Rabbi Meir Orlian
“I’ve got a busy week,” Rabbi Dayan told his wife. “There’s a wedding every night except Wednesday.”
“Mazal tov,” she exclaimed. “It’s a special zechus to see so many Jewish families being established!”
“I was also asked to serve as the mesader kiddushin (officiating rabbi) at a wedding next week,” Rabbi Dayan added. “The chosson (bridegroom), Chaim, would like to meet with me. I’ll have to see him on Wednesday.”
When Chaim came, Rabbi Dayan reviewed with him the various parts of the wedding ceremony. “One important part is the kesubah, a marriage document that promises the wife a lump-sum payment in the event of divorce or the husband’s death,” he said. “What are your full Hebrew names?”
“My name is Chaim ben Eliyahu and my kallah’s name is Devorah bas Moshe Mordechai,” replied Chaim. Rabbi Dayan wrote the names in his pad.
“The most important part of the ceremony is the kiddushin, giving the ring,” continued Rabbi Dayan. “Do you know who will be the witnesses for the kiddushin?”
“We haven’t decided yet,” said Chaim. “Is it important to arrange this ahead of time?”
“It is most advisable,” answered Rabbi Dayan. “The validity of the marriage is dependent mostly on these witnesses. Not everyone is halachically eligible to be a witness.”
“Oh,” said Chaim. “What criteria are necessary to be a valid witness?”
“There are two major criteria,” explained Rabbi Dayan. “First, that the witnesses are religiously observant and monetarily honest (Choshen Mishpat 34:2, 7). Second, that they are not related to either of the parties. Witnesses who are only distantly related are valid, but not if they are relatively close.”
“How close is too close?” asked Chaim.
“Immediate relatives, such as siblings, parents, grandparents and even uncles are obviously too close,” explained Rabbi Dayan. “First cousins, whose parents are siblings, are also considered too close. However, second cousins, whose grandparents are siblings, are valid as witnesses (C. M. 33:2).”
“What about a first cousin once removed?” asked Chaim. “For example, Devorah’s father has a cousin, Rabbi Karov, that we might like to honor as a witness.”
“A first cousin once removed is called ‘shelishi b’sheni’ (third with second),” replied Rabbi Dayan. “He is valid as a witness.”
“Why is he called shlishi b’sheni?” asked Chaim.
“This is because Devorah’s grandfather and Rabbi Karov’s father, who are siblings, are first level relatives,” Rabbi Dayan explained. “Her father and Rabbi Karov, who are cousins, are second level relatives. She is a third level relative. Therefore, Devorah and Rabbi Karov are called shlishi b’sheni, a third level with a second level relationship.”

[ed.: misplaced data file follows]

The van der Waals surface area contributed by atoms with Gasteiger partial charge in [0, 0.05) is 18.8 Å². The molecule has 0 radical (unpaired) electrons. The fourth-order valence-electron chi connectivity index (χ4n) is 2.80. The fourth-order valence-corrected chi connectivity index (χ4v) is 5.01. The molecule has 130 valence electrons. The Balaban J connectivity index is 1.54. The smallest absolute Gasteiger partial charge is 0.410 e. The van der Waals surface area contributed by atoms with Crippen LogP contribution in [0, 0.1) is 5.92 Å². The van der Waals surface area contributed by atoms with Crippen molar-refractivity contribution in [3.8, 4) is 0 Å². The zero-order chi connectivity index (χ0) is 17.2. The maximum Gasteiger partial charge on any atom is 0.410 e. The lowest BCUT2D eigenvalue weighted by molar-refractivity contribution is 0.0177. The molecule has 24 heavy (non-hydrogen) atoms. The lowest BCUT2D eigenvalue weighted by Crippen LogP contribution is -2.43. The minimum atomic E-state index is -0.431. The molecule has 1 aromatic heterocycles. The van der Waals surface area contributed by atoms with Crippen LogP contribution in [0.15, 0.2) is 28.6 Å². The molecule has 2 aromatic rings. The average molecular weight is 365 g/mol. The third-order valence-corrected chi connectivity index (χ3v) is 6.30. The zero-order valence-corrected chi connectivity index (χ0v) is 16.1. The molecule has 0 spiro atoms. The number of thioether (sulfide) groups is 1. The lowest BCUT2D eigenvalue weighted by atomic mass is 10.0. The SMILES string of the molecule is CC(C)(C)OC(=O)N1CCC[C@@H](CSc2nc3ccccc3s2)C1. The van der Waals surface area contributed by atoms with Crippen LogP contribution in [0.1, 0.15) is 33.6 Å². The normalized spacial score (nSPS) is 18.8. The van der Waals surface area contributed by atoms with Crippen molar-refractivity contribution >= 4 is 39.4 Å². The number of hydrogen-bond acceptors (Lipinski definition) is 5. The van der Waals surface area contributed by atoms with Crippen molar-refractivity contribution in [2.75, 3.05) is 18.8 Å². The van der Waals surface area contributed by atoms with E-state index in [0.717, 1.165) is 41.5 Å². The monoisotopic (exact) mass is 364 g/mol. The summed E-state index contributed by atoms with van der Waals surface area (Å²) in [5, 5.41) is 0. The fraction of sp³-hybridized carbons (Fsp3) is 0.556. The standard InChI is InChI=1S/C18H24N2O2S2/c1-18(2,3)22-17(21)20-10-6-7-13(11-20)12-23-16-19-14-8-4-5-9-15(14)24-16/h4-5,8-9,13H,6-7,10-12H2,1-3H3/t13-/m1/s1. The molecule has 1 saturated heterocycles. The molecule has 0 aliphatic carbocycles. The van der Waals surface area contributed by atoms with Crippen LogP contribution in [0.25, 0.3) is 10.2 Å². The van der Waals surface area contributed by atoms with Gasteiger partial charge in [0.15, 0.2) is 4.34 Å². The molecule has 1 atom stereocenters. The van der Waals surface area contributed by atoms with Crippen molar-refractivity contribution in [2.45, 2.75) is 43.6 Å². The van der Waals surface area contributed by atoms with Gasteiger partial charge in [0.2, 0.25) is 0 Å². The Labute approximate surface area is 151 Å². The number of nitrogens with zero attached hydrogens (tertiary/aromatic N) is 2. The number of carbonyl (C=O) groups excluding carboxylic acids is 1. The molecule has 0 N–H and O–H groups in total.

“What about a great-uncle?” asked Chaim. “My father is extremely close with his uncle and would love to honor him as one of the witnesses if he can.”
“A great-uncle is called a shelishi b’rishon (third with first),” answered Rabbi Dayan. “This is because your great-uncle and your grandparent, who are siblings, are first level relatives, your father is a second level relative, and you are a third level relative. There is a dispute in the Gemara (Sanhedrin 28a) whether a great-uncle is allowed. The Shulchan Aruch also cites two opinions, but the Rama writes that we should rule according to the stringent opinion, not to accept a great-uncle as a valid witness.”
“What about relatives by marriage?” asked Chaim. “Such as the husband of a cousin?”
“Generally speaking, a husband and wife have the same status,” said Rabbi Dayan. “The spouse of anyone too close to be a valid witness is also not valid, although there are some exceptions (C.M. 33:3-4).”
“So we can honor Rabbi Karov to serve as a witness?” asked Chaim.
“These are the rules of valid witnesses,” said Rabbi Dayan. “However, in practice we are much more stringent for issues of marriage, so that people shouldn’t accidentally mistake degrees of relatives. In practice, we don’t even allow third cousins to sign together on a get (E.H. 154 Seder Haget:2). Contemporary poskim add that also for kiddushin and kesubah, one should avoid choosing even relatives who are valid witnesses.(Hanisuin K’hilchasam 8:24).”
“Let me summarize,” said Chaim. “Relatives up to first cousins, and their spouses, are not valid; a great uncle is questionable. In practice, however, we shouldn’t choose even relatives beyond that.”
“Exactly,” concluded Rabbi Dayan. “Mazal Tov!”